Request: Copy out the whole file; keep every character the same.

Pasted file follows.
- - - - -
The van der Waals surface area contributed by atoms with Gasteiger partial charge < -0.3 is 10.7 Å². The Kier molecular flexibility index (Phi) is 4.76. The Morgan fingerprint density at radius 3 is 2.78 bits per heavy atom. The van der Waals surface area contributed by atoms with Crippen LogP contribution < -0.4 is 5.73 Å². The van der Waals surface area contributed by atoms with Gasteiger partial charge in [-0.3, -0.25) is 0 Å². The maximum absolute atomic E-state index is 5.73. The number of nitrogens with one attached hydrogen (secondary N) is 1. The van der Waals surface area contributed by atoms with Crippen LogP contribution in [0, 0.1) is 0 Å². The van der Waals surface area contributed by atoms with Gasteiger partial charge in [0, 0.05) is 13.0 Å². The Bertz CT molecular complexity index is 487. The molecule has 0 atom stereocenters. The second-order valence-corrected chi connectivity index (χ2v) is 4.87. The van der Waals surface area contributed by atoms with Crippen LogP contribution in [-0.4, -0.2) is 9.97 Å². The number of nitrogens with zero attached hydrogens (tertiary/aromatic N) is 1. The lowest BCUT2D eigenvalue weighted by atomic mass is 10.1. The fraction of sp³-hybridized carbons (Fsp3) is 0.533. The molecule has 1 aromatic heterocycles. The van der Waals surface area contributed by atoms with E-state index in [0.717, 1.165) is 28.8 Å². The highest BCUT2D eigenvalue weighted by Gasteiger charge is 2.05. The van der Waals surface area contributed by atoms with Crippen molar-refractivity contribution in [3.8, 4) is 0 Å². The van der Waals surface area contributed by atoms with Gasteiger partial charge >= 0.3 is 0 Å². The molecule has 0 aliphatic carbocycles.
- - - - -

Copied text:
The van der Waals surface area contributed by atoms with Gasteiger partial charge < -0.3 is 10.7 Å². The Kier molecular flexibility index (Phi) is 4.76. The Morgan fingerprint density at radius 3 is 2.78 bits per heavy atom. The van der Waals surface area contributed by atoms with Crippen LogP contribution < -0.4 is 5.73 Å². The van der Waals surface area contributed by atoms with Gasteiger partial charge in [-0.3, -0.25) is 0 Å². The maximum absolute atomic E-state index is 5.73. The number of nitrogens with one attached hydrogen (secondary N) is 1. The van der Waals surface area contributed by atoms with Crippen LogP contribution in [0, 0.1) is 0 Å². The van der Waals surface area contributed by atoms with Gasteiger partial charge in [0, 0.05) is 13.0 Å². The Bertz CT molecular complexity index is 487. The molecule has 0 atom stereocenters. The second-order valence-corrected chi connectivity index (χ2v) is 4.87. The van der Waals surface area contributed by atoms with Crippen LogP contribution in [-0.4, -0.2) is 9.97 Å². The number of nitrogens with zero attached hydrogens (tertiary/aromatic N) is 1. The lowest BCUT2D eigenvalue weighted by atomic mass is 10.1. The fraction of sp³-hybridized carbons (Fsp3) is 0.533. The molecule has 1 aromatic heterocycles. The van der Waals surface area contributed by atoms with E-state index in [0.717, 1.165) is 28.8 Å². The highest BCUT2D eigenvalue weighted by Gasteiger charge is 2.05. The van der Waals surface area contributed by atoms with Crippen molar-refractivity contribution in [3.8, 4) is 0 Å². The van der Waals surface area contributed by atoms with Gasteiger partial charge >= 0.3 is 0 Å². The molecule has 0 aliphatic carbocycles.